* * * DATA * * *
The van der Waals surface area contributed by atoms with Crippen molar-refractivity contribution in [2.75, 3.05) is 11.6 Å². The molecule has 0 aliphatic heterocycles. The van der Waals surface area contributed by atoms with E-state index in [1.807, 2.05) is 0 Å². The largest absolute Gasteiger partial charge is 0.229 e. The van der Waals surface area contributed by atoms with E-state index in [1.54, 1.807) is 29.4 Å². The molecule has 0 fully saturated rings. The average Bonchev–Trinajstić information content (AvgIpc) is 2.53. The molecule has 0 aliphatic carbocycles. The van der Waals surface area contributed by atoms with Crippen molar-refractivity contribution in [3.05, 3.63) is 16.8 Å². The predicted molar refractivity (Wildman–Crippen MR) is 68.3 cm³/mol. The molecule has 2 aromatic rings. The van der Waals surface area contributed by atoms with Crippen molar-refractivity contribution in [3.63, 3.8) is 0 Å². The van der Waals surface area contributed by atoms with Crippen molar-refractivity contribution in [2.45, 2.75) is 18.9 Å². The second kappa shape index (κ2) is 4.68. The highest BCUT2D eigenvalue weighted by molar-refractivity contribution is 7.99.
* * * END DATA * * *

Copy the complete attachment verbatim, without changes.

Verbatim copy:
The van der Waals surface area contributed by atoms with Crippen molar-refractivity contribution in [2.75, 3.05) is 11.6 Å². The molecule has 0 aliphatic heterocycles. The van der Waals surface area contributed by atoms with E-state index in [1.807, 2.05) is 0 Å². The largest absolute Gasteiger partial charge is 0.229 e. The van der Waals surface area contributed by atoms with E-state index in [1.54, 1.807) is 29.4 Å². The molecule has 0 fully saturated rings. The average Bonchev–Trinajstić information content (AvgIpc) is 2.53. The molecule has 0 aliphatic carbocycles. The van der Waals surface area contributed by atoms with Crippen molar-refractivity contribution in [3.05, 3.63) is 16.8 Å². The predicted molar refractivity (Wildman–Crippen MR) is 68.3 cm³/mol. The molecule has 2 aromatic rings. The van der Waals surface area contributed by atoms with Crippen molar-refractivity contribution in [3.63, 3.8) is 0 Å². The van der Waals surface area contributed by atoms with Crippen molar-refractivity contribution in [2.45, 2.75) is 18.9 Å². The second kappa shape index (κ2) is 4.68. The highest BCUT2D eigenvalue weighted by molar-refractivity contribution is 7.99.